Panels from "East of West" #4

Panels from “East of West” #4

There are certain artists who prove that their work only gets better with each new project and new issue. Such is the case with Nick Dragotta on East of West, his new creator-owned ongoing series with Jonathan Hickman.

I relish any opportunity to interview Dragotta, particularly in the same week that East of West 5#. His ability to lay out some spectacular action scenes continues to be a given in this Image Comics series, but I have also grown to appreciate his ability to develop distinctive architecture as well as engaging, yet more sedate, scenes.

In addition to discussing East of West, Dragotta also brought me up to date on Howtoons, which we talked about in our first interview in 2011. As the father of a kid who loves do-it-yourself activities, I appreciate the involvement of the artist and his wife Ingrid in a project that fosters fun, educational activities for children. To learn he has gotten creator favorites of mine, such as Fred Van Lente (no stranger to educational entertainment), Jeff Parker and Sandy Jarrell involved is just icing on the DIY cake.

Back to East of West, the artist and I also got a chance to (hopefully) satiate Comics Should Be Good’s Greg Burgas’ curiosity regarding the East of West creative process that he broached in a recent essay on reviewing the art in comics. In addition, Dragotta was kind enough to share an unlettered page from East of West #5 as well as unlettered pages from issues 2 and 4. With the first trade (collecting issues 1-5) set for release on Sept. 11, we also discuss its potential impact on audience growth. Full candor: Dragotta blindsided me with his Rob Liefeld fan club confession. Seriously, though, it is refreshing to see a talent such as Dragotta reveling in the opportunity to do creator-owned work.

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What Are You Reading? with Allison Baker

nursenursecover-tease

Happy Mother’s Day and welcome to What Are You Reading?, our weekly look at the comics, books and what have you we’ve been checking out lately. Joining us today is Allison Baker, co-publisher of Bandette, Edison Rex and all the other Monkeybrain Comics you can find on comiXology.

To see what Allison and the Robot 6 crew have been reading, click below.

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What Are You Reading? with Chris Sims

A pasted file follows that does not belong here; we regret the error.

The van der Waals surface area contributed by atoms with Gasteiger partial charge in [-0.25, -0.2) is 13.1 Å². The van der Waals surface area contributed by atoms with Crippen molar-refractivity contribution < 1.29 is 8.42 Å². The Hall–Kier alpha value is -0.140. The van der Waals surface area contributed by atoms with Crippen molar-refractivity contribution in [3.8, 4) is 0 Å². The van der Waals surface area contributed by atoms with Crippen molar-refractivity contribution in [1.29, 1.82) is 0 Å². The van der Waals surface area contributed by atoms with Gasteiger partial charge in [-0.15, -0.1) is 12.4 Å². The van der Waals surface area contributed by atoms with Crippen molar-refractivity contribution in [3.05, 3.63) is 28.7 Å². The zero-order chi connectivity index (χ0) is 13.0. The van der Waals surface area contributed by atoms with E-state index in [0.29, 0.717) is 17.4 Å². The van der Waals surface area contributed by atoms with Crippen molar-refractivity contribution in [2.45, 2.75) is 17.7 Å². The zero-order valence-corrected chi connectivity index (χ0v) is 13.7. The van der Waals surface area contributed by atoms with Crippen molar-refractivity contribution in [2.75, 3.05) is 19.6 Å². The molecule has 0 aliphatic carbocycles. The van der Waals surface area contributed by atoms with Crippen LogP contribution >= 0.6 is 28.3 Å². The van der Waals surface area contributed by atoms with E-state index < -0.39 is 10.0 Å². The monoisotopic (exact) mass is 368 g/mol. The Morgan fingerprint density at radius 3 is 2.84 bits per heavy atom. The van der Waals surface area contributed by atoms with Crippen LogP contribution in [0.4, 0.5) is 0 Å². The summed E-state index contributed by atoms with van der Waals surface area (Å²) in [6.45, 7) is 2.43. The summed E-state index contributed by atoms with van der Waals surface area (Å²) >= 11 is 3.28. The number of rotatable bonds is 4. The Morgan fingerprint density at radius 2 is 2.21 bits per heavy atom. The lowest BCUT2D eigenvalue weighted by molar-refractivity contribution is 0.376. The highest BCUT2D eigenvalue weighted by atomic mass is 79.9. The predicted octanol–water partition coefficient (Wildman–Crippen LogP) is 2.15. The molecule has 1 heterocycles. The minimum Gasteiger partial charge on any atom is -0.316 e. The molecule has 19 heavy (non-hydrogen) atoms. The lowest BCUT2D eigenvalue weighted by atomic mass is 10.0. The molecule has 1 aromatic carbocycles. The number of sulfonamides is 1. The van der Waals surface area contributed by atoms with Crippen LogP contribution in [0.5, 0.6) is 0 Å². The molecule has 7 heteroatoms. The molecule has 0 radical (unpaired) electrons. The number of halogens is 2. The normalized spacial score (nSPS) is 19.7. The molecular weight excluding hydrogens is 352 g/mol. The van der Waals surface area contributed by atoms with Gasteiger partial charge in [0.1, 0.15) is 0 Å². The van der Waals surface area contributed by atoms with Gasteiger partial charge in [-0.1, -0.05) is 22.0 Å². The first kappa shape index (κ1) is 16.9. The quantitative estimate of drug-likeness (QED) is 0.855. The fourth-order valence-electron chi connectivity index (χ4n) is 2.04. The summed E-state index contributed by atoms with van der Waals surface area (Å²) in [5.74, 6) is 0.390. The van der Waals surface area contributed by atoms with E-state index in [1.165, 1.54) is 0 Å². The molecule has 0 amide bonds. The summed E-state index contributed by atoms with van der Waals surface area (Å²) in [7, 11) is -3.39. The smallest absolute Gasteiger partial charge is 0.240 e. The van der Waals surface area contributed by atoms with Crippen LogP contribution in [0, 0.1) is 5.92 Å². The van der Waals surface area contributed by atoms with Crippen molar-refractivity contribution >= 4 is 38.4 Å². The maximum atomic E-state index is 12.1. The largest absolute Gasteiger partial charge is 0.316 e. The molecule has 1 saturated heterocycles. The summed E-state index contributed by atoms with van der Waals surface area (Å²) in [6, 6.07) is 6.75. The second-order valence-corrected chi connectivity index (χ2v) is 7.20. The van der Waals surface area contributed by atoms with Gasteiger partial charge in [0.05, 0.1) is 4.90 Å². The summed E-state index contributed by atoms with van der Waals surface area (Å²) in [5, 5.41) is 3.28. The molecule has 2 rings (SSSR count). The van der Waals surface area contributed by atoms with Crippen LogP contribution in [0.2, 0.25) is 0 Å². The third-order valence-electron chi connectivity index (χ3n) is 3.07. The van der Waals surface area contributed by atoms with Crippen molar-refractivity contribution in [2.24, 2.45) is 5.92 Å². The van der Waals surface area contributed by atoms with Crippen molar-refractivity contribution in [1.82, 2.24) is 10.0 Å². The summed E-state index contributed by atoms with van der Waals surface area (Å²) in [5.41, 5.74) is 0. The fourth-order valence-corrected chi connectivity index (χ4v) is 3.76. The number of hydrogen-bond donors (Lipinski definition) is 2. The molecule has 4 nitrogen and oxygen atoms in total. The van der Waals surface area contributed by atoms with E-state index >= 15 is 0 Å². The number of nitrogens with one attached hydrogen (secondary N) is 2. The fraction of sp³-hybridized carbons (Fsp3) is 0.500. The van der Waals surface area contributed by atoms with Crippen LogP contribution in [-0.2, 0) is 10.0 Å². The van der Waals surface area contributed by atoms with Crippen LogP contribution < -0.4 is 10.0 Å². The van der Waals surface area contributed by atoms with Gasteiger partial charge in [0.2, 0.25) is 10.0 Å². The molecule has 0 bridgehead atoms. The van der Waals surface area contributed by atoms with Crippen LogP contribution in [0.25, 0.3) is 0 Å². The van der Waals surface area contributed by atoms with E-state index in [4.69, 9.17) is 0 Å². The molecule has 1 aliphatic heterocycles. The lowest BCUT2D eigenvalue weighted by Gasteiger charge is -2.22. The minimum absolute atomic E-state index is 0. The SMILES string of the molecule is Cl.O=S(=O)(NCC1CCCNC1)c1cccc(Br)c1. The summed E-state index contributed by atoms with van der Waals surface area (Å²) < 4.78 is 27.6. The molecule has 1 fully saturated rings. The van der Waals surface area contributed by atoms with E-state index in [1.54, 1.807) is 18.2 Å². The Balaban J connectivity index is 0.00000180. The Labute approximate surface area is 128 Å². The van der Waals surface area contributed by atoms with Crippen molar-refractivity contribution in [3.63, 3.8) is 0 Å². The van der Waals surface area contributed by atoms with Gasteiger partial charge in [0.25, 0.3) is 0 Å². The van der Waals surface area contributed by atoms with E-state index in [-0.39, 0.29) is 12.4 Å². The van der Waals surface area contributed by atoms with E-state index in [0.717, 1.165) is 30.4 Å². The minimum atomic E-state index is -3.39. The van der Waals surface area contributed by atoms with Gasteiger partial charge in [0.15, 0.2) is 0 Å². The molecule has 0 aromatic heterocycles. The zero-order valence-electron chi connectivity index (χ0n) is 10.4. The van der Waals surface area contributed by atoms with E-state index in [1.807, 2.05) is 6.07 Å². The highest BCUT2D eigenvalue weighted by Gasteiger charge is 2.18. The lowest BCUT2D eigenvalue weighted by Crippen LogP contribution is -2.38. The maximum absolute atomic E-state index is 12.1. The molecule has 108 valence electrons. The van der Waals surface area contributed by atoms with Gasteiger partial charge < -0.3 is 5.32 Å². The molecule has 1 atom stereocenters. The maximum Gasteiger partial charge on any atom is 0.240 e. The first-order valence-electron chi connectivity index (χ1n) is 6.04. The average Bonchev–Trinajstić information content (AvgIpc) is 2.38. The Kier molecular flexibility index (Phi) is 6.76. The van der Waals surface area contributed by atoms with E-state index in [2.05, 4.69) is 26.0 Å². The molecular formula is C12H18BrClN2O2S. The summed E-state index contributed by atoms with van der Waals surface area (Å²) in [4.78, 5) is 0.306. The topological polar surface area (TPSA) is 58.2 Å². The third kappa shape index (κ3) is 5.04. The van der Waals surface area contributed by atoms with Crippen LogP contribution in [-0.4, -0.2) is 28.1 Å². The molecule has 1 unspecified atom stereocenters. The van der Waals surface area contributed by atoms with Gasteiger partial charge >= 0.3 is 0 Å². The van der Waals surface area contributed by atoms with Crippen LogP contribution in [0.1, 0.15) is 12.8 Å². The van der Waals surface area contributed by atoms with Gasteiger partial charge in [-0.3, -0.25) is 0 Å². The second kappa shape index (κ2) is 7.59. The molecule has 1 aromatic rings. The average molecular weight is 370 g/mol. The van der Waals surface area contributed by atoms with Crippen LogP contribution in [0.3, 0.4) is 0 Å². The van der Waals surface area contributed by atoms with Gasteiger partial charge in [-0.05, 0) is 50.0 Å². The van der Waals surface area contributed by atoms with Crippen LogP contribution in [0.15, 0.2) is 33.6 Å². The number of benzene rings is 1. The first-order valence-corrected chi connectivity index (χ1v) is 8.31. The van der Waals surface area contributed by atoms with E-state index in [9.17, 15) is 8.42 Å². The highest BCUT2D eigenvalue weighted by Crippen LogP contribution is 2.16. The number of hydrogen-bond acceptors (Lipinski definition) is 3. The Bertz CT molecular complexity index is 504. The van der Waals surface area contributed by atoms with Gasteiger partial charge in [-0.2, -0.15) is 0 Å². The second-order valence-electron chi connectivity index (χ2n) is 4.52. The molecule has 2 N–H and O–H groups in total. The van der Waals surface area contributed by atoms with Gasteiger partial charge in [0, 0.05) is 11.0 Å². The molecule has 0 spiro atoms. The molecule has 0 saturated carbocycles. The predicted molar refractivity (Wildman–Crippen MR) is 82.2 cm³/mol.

Wolverine_and_the_X-Men_tease

Hello and welcome to What Are You Reading?, our weekly look at all the comics and other stuff we’ve been checking out lately. Today our special guest is Chris Sims, senior writer for ComicsAlliance, blogger at Chris’s Invincible Super Blog and writer of comics like Dracula the Unconquered and Awesome Hospital.

To see what Chris and the Robot 6 crew have been reading, click below.

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What Are You Reading? with Brandon Thomas

Uncanny X-Force #1 J. Scott Campbell variant

Happy Easter and welcome once again to What Are You Reading?, where we review the stuff we’ve been checking out lately. Today we are joined by Miranda Mercury and Voltron writer Brandon Thomas, whose collection of original art and other stuff we featured in Shelf Porn yesterday.

To see what Brandon and the Robot 6 crew have been reading, click below.

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Comics A.M. | Fundraising for Bil Keane statue falling short

Bil Keane

Bil Keane

Cartoonists | A campaign to raise money to erect a 9-feet-tall bronze statute of Family Circus cartoonist Bil Keane in his hometown of Paradise Valley, Arizona, is trailing about $23,000 short its goal ahead of an April 30 deadline. Alan Gardner points out that amount is reachable on Kickstarter. [The Arizona Republic]

Publishing | Kevin Roose has a brief chat with Bluewater CEO Darren G. Davis, who says that the company’s bestseller, the Michelle Obama bio-comic, sold about 150,000 copies; the CEO biographies do about half that number. [New York Magazine]

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Food or Comics? | Unsweetened chocolate or Uncanny X-Men

Welcome to Food or Comics?, where every week we talk about what comics we’d buy at our local comic shop based on certain spending limits — $15 and $30 — as well as what we’d get if we had extra money or a gift card to spend on a splurge item.

Check out Diamond’s release list or ComicList, and tell us what you’re getting in our comments field.

Uncanny X-Men #1

Corey Blake

If I had $15, I’d be tempted to blow it all on the recolored Death of Superman collection for the ’90s nostalgia. But then I’d probably flip through it and come to my senses, and instead get something new like Fatale #12 ($3.50) by Ed Brubaker and Sean Phillips, which looks like it’s going to be a trip, flashing back to Medieval times but self-contained as a good entry point for new readers. That’s smart comics. Speaking of smarty-pants, I’d probably get The Manhattan Projects #9 ($3.50) by Jonathan Hickman and Nick Pitarra. It’s the first part of a two-part story about scientists trying to take over the world. There will probably be lots of words that leave me dizzy. I likely wouldn’t be able to resist Matt Wagner writing The Shadow: Year One #1 ($3.99) because, you know, The Shadow knows. I haven’t been following IDW’s G.I. Joe universe but G.I. Joe #1 ($3.99) by Fred Van Lente and Steve Kurth seems like a good opportunity to try it out. And I’d finish it off with Cyber Force #3 by Marc Silvestri and Koi Pham because it’s free.